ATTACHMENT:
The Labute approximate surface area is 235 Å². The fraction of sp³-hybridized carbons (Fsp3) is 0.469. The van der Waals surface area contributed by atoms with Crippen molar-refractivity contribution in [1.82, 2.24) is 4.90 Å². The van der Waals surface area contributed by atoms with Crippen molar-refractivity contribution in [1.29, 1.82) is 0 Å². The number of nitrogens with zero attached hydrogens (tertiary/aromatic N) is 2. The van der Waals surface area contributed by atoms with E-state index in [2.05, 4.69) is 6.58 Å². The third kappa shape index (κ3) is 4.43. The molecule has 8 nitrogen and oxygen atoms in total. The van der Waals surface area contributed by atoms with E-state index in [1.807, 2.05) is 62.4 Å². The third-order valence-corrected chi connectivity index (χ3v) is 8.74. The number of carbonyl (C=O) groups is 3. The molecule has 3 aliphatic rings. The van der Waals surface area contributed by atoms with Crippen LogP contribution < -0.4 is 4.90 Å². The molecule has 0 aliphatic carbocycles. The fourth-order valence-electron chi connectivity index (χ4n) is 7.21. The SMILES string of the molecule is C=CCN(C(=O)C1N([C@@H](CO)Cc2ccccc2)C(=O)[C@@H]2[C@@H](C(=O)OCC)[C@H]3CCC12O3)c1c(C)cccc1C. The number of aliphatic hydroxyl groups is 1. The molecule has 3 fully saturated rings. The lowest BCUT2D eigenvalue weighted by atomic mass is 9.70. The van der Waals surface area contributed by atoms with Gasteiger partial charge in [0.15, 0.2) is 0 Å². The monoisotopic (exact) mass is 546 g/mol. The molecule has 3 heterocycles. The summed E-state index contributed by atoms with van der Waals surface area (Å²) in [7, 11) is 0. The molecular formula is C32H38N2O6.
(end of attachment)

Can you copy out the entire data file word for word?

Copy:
The Labute approximate surface area is 235 Å². The fraction of sp³-hybridized carbons (Fsp3) is 0.469. The van der Waals surface area contributed by atoms with Crippen molar-refractivity contribution in [1.82, 2.24) is 4.90 Å². The van der Waals surface area contributed by atoms with Crippen molar-refractivity contribution in [1.29, 1.82) is 0 Å². The number of nitrogens with zero attached hydrogens (tertiary/aromatic N) is 2. The van der Waals surface area contributed by atoms with E-state index in [2.05, 4.69) is 6.58 Å². The third kappa shape index (κ3) is 4.43. The molecule has 8 nitrogen and oxygen atoms in total. The van der Waals surface area contributed by atoms with E-state index in [1.807, 2.05) is 62.4 Å². The third-order valence-corrected chi connectivity index (χ3v) is 8.74. The number of carbonyl (C=O) groups is 3. The molecule has 3 aliphatic rings. The van der Waals surface area contributed by atoms with Crippen LogP contribution < -0.4 is 4.90 Å². The molecule has 0 aliphatic carbocycles. The fourth-order valence-electron chi connectivity index (χ4n) is 7.21. The SMILES string of the molecule is C=CCN(C(=O)C1N([C@@H](CO)Cc2ccccc2)C(=O)[C@@H]2[C@@H](C(=O)OCC)[C@H]3CCC12O3)c1c(C)cccc1C. The number of aliphatic hydroxyl groups is 1. The molecule has 3 fully saturated rings. The lowest BCUT2D eigenvalue weighted by atomic mass is 9.70. The van der Waals surface area contributed by atoms with Gasteiger partial charge in [0.15, 0.2) is 0 Å². The monoisotopic (exact) mass is 546 g/mol. The molecule has 3 heterocycles. The summed E-state index contributed by atoms with van der Waals surface area (Å²) in [7, 11) is 0. The molecular formula is C32H38N2O6.